Following on from last month:
Last issue, I wrote about my reserve and the issue of not re-connecting the closing loops properly. It seems even after re-fitting the loops, I still had it wrong. Taking the glider out of the bag last Tuesday on Parlick, I saw that one of the zips that close the reserve container had burst fully open. This is what they’re designed to do, but only after pulling the big red handle . . .
What had happened was that when I put the loop back through the closing rings, I had allowed one of the bridle lines to go the wrong side of the loop. Where it passed through the zip, it was the wrong side of this loop and so compromised it, and the zip would inevitably work itself open. The mounting instructions refer to this but I had forgotten the importance of it.
The lesson here is to be completely familiar with every aspect of your reserve system, so that you can take care of issues like this on the hill. Even if you get your reserve professionally packed, it’s well worth spending the time to learn and understand how every part of the system works. Maybe have the manual on your smartphone.
It’s been a bad start to the season. After a year or so in which the bent upright award didn’t involve bodily injury, there have been two serious accidents on Parlick. Both required helimed evacuation and resulted in serious injuries to the pilots. Both are recovering at home now and I’m sure you’ll all join me in wishing them a speedy and full recovery.
I’m not going to go into the accidents here, the pilots themselves have the best viewpoint and will be able to shed much more light on what led up to the crash. In both cases, it was clear to see the payoff from the first aid courses many of us have done over the years. There was no panic, in each case someone took charge of ensuring the rescue was coordinated - mountain rescue and ambulance called, persons directed to guide rescuers to the scene, pilots advised of the helicopter’s arrival, gliding club notified etc. The injured pilots were supported on the ground by those nearby, without turning the scene into a spectacle, so well done to all concerned, especially those first on the scene. One point I learned from this and previous incidents is the potential time saving gained by giving a precise grid reference for the location of the injured pilot. The grid reference in the site guide and on the safety card is a very useful fallback if it’s not possible to get the actual location, but since we all carry sophisticated GPS systems, we should all be able to give a precise OS reference or Lat/Long coordinates. Much better that the helicopter goes straight to the casualty and lands as close as possible than heads to take off, which could be kms away.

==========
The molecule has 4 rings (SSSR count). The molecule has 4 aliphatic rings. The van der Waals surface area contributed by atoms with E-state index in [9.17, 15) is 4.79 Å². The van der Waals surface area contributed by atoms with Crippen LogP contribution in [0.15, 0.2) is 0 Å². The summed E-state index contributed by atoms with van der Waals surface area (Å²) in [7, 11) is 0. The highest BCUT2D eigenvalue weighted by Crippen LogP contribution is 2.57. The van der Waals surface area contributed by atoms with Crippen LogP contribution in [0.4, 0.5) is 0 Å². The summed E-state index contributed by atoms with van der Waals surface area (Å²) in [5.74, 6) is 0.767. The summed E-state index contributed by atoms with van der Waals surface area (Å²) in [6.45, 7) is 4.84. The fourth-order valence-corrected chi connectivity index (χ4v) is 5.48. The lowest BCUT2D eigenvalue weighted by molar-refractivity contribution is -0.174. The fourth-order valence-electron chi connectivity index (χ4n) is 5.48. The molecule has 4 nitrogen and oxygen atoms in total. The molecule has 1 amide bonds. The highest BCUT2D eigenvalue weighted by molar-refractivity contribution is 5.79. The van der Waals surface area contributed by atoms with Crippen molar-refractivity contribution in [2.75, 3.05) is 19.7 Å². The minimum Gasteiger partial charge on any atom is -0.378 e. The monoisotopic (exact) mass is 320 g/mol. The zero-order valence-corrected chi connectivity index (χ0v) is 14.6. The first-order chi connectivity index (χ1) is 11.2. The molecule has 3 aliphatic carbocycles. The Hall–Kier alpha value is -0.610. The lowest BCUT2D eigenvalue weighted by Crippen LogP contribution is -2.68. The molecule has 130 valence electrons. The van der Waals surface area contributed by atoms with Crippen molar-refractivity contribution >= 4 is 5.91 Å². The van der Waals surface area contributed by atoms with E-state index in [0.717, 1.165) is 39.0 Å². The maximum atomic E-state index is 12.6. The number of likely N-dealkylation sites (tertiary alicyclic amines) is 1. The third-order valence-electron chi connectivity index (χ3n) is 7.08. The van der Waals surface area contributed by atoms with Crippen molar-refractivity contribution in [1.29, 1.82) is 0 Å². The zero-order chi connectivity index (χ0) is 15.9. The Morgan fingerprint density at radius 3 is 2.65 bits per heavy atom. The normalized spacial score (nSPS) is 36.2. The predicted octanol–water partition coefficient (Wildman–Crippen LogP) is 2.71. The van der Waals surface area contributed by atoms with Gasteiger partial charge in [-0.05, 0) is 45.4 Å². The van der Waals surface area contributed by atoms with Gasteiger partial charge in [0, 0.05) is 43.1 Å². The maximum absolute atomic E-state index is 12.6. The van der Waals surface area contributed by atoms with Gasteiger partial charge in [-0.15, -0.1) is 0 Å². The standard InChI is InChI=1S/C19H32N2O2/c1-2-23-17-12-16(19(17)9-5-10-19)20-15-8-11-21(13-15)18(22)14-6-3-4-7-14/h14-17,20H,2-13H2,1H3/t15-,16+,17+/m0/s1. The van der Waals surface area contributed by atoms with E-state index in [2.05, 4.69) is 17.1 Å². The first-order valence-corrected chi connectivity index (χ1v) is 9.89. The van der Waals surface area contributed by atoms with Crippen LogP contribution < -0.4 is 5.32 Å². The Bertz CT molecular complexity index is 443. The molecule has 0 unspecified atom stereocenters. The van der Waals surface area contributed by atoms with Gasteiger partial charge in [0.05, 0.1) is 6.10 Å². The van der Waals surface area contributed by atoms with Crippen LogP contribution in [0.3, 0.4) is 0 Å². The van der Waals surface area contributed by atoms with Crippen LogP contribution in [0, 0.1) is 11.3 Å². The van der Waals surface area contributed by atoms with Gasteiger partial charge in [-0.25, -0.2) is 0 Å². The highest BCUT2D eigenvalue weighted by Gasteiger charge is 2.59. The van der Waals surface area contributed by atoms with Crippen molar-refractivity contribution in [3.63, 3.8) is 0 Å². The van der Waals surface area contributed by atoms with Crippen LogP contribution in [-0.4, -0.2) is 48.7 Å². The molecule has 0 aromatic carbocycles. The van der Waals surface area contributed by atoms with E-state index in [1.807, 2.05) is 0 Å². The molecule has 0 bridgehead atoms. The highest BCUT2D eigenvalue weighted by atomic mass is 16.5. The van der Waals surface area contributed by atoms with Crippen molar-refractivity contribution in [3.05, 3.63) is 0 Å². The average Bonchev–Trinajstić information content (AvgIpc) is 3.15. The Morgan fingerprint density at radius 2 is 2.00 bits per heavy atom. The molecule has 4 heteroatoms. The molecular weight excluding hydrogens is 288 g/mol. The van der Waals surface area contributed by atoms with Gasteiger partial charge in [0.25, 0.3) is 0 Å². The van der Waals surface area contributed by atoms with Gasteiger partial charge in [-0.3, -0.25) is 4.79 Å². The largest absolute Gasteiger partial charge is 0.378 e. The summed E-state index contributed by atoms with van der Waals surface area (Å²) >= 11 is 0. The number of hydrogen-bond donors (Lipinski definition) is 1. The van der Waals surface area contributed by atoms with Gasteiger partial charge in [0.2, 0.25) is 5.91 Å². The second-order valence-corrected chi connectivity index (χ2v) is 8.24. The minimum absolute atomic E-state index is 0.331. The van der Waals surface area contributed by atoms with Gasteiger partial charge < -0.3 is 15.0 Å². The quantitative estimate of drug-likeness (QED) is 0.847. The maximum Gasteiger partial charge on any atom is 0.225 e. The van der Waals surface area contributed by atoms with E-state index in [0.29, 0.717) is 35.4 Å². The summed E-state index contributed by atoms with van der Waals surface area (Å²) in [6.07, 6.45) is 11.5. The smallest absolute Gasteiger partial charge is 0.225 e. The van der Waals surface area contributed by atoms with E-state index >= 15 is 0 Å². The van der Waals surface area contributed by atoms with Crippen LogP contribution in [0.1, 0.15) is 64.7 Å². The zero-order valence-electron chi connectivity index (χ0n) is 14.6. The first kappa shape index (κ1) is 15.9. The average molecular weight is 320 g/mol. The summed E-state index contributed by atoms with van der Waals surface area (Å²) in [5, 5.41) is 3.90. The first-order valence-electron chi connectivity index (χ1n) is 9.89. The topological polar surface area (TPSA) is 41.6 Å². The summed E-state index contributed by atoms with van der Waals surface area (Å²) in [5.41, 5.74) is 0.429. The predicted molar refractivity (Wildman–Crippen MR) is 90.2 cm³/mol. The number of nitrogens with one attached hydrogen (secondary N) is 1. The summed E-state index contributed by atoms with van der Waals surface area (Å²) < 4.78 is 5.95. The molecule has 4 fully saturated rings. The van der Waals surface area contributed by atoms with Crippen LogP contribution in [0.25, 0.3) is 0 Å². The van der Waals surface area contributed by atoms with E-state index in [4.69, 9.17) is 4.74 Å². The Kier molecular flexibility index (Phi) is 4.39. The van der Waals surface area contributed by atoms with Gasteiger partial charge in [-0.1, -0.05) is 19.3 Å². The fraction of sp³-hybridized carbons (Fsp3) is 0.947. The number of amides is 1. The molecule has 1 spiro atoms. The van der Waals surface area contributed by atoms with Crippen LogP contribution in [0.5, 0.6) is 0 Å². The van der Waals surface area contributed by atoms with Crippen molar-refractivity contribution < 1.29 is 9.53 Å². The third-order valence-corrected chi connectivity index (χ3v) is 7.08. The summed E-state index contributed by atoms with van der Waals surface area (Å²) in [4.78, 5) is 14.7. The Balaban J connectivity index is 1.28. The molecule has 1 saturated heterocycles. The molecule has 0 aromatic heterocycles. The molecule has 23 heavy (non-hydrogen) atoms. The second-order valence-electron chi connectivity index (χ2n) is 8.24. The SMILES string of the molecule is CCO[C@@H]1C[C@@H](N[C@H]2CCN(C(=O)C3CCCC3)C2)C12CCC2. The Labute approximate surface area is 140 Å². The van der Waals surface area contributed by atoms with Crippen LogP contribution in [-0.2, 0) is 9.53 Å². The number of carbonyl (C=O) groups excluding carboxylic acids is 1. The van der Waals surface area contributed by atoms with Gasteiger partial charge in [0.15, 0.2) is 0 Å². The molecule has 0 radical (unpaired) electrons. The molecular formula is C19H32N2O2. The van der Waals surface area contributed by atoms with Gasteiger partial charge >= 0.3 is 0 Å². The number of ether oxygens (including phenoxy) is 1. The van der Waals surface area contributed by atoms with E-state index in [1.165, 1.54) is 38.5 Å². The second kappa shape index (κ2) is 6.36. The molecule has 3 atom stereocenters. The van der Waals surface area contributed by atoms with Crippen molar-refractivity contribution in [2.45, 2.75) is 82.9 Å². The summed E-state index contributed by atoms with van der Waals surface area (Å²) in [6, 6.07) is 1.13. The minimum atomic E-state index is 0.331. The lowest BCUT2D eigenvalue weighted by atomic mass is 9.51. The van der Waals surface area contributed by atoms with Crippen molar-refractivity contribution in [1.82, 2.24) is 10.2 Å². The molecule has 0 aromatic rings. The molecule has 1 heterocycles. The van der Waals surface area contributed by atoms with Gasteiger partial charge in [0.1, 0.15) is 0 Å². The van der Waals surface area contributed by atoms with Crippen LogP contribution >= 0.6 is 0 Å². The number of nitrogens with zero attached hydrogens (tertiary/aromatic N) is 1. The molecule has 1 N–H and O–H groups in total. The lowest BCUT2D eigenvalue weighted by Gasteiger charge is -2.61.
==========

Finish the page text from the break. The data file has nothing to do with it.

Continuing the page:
So as the season gets going, here’s a few questions to ask yourself, in no particular order, and without reference to either accident:
- How current am I? Not just recent hours in general, but flight time in these conditions.
- How long since I gave my wing, harness, reserve, helmet, etc a complete inspection?
- How long since I did a SIV/Pilotage course? If I haven’t, why not?
- I’m on a recent wing; am I flying it correctly? Lots of discussion going on about brake position and pitch stability on modern gliders - get yourself informed, ask other pilots.
- Have I read the site guide and any warnings about today’s weather conditions? Parlick East is notorious for turbulence in certain conditions which has led to some very serious accidents; these conditions are clearly highlighted in the site guide, and each year it’s worth going back to this to refresh memories.
We all have to start somewhere after the winter lay off, and punchy spring conditions aren’t the ideal way to wake up sleepy muscle memories. Give yourself a much bigger margin of error than you may have been used to at the end of last season - not just closeness to terrain and other gliders, but closeness to stall/spin speed. Consider dialling down the conditions you’re prepared to launch in until you’re back in the game.
PSC are exploring getting a club SIV/Pilotage course organised, and we’re looking at ways to support members to do their first one. Look out for an email soon to gauge interest.
Tight lines . . .